Charitable athletic events—like walkathons, races, and mud runs—may allow donors to both help a good cause and have the gratification of competing at an athletic event. But not all events are the same. Some events have high overhead, leaving little for charity. And at least one mud run in Minnesota gave no money to the charity it promised to help.
If you receive unwanted mail, you are not alone. Many people are bombarded by junk mail—ranging from credit card offers to catalogues to charitable solicitations. Persistent junk mail can inundate mailboxes and become a hassle to dispose of. So why is it so difficult to stop unwanted mail?
Some criminals will say almost anything to try to scam people—including threatening arrest, lawsuits, imprisonment, or even physical harm. While the scams take several different forms, the goal is the same—to pressure people to pay money or reveal personal or financial information. Below are a few examples:
As people try to screen unwanted phone calls, unscrupulous telemarketers and scam artists have looked for new ways to lure people to answer calls. One increasingly common technique scam artists use is to falsify or “spoof” their caller ID information with local phone numbers or information to make it look like the calls are from a nearby person or business. While the caller’s information may appear local, the calls are often placed by scam artists who are located outside the state or country.
Fake check scams generally involve a fraudulent check sent to a citizen containing the citizen’s name and address with instructions to deposit the check and send money to a third party. Typically, once the money is sent, the bank determines the check is fake and the citizen is on the hook for the money he or she sent. It can happen like this:
As an independent cosmetics sales consultant with an active online presence, “Amy” was used to accepting checks from customers she did not know personally. So when a customer in Australia placed an order and offered to send a check, Amy agreed. When Amy received the check, however, she noticed that the customer had overpaid by $100. The customer explained that she needed the products right away and asked Amy to wire the overpayment to a third party for expedited shipping services. Amy brought the check to her bank, which determined that it was counterfeit.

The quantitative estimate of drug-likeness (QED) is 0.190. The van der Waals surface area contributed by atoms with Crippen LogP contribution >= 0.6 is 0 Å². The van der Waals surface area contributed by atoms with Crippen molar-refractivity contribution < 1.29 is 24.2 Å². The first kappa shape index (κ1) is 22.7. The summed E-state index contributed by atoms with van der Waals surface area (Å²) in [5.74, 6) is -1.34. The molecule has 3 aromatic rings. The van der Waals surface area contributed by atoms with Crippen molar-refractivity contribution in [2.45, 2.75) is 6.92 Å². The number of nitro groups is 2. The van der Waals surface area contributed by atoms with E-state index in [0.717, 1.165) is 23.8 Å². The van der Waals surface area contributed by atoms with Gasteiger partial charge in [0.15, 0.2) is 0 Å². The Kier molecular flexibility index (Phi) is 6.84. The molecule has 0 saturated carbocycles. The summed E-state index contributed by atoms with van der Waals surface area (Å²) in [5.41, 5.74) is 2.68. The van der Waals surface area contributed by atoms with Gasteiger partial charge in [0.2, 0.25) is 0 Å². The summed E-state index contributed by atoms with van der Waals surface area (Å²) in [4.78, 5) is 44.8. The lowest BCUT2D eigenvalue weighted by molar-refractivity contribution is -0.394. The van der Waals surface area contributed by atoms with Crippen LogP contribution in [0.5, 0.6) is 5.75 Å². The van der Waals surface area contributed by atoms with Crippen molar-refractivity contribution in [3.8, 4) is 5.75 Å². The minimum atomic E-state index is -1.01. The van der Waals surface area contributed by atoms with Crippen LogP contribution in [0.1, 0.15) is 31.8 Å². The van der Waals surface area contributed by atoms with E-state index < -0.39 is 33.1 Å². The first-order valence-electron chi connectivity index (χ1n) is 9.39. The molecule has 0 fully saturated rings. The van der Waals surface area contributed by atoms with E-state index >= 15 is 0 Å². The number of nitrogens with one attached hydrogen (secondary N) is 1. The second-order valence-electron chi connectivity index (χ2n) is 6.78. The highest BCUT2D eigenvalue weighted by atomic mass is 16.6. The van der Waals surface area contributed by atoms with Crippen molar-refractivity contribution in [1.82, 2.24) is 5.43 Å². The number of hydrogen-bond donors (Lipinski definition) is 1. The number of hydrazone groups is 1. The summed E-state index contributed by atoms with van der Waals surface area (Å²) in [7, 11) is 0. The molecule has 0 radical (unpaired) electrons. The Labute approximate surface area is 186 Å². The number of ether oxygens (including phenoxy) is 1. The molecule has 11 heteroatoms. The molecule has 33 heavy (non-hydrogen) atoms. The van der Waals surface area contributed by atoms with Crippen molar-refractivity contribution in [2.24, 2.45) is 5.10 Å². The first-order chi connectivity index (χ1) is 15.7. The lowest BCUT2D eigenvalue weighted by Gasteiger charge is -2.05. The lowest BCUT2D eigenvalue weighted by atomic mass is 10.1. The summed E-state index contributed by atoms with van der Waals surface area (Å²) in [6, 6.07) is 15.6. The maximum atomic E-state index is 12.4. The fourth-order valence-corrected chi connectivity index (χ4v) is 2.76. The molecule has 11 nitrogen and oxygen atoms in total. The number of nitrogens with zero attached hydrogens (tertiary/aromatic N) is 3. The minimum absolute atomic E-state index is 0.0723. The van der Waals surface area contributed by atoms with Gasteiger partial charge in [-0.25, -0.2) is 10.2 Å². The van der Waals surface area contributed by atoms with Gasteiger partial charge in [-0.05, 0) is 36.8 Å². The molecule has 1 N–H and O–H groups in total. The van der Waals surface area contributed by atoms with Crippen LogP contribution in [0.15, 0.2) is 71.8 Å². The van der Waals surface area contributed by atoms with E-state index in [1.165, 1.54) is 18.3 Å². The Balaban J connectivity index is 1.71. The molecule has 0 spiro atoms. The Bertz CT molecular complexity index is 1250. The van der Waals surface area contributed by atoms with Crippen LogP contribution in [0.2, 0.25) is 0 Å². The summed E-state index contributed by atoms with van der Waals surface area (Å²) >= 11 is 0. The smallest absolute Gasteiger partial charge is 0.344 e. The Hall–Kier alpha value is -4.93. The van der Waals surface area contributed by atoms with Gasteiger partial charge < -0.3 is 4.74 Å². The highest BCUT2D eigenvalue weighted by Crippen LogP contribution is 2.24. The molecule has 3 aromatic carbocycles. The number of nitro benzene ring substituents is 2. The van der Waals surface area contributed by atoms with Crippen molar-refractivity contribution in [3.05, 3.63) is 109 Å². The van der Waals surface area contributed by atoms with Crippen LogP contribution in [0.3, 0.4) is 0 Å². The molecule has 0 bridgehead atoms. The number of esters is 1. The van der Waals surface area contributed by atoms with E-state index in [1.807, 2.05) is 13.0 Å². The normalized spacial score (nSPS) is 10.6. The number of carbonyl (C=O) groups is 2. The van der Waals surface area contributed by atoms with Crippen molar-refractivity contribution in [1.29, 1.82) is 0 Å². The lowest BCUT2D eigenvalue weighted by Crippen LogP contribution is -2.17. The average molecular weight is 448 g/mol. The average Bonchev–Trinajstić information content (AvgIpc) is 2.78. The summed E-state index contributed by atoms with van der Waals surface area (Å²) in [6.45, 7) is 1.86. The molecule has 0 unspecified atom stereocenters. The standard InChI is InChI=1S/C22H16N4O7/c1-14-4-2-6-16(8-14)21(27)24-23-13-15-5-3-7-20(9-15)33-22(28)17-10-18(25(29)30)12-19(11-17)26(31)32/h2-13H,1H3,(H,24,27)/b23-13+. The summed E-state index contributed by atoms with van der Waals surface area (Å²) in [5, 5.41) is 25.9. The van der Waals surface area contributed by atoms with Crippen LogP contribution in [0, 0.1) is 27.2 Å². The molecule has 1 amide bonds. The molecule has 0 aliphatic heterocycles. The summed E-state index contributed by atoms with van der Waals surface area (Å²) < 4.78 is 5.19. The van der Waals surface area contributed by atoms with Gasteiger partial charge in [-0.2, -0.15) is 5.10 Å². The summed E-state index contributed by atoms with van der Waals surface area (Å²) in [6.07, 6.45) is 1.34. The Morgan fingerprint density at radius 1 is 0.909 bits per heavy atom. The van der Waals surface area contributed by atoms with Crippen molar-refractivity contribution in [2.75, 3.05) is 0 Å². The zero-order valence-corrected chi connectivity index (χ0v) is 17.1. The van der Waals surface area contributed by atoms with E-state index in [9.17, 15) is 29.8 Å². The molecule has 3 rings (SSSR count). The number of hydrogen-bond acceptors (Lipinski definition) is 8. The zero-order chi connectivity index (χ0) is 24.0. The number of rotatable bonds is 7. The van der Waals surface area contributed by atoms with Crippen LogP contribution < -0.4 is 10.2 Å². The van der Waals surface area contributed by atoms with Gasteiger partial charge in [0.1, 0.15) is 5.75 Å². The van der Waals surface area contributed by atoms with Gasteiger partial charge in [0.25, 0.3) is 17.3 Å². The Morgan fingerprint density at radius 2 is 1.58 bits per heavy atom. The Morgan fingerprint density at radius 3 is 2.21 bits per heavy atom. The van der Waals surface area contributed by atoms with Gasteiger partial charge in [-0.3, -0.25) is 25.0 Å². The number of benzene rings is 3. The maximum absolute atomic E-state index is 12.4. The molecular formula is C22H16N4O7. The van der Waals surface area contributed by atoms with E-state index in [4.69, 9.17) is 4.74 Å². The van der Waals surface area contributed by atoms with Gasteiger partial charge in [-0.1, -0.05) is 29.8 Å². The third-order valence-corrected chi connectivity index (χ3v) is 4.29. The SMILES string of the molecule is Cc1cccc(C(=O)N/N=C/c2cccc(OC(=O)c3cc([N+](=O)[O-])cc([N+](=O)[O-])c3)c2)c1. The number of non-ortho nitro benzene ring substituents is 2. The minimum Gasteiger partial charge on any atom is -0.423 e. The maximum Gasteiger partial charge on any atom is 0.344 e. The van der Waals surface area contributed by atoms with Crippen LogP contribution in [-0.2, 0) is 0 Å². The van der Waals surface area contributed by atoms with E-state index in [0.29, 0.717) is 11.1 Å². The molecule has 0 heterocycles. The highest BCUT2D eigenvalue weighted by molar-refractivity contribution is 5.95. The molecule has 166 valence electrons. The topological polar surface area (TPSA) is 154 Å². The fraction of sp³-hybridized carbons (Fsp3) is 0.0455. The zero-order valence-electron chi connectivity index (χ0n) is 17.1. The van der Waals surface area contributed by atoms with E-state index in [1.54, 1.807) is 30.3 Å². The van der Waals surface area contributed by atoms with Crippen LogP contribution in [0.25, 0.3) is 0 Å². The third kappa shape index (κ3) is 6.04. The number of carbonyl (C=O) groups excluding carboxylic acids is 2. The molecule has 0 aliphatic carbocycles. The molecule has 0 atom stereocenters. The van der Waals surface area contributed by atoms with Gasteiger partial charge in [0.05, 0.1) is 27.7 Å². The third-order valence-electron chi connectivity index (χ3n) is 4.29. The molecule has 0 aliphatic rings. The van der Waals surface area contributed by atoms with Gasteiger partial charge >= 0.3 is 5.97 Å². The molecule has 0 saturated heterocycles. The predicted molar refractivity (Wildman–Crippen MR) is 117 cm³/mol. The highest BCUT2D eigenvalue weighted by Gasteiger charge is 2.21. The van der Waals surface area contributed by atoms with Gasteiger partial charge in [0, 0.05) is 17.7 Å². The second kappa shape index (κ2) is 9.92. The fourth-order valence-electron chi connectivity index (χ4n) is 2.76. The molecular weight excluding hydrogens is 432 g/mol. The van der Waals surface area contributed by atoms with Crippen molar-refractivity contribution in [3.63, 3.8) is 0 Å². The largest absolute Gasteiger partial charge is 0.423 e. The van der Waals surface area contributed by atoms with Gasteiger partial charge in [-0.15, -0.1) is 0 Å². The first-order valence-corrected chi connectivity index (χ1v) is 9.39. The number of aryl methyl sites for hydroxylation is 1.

People who used certain prescription drugs for "off-label" uses — not for their primary, FDA-approved labeled uses — may be eligible for monetary refunds.
The Minnesota Attorney General’s Office, along with other state attorneys general and the federal government, reached settlements with three large drug companies: Abbott Laboratories, Wyeth, and GlaxoSmithKline.
The settlements provide restitution (refund) money for Minnesota customers who were prescribed the drugs Advair, Depakote, Paxil, Rapamune, or Wellbutrin for “off-label” uses during certain periods of time.
Most people don’t know that their cell-phone bill can be used like a credit card—with third party companies placing charges for unrelated services or merchandise on the phone bill.
As a result, people are surprised when they find charges on their phone bill for unrelated and unwanted merchandise or services. This practice—by which unauthorized charges are placed on a person’s phone bill—is known as “cramming.”
“Pete and Julie” were desperate to sell their timeshare. They rarely used it and the fees kept rising. When a “broker” called and claimed her client was interested in buying, Pete and Julie were eager to know the details. Pete and Julie hesitated when the broker asked them to pay a fee for the sale expenses, but the broker insisted that her client was anxious to close the sale and the money would be refunded.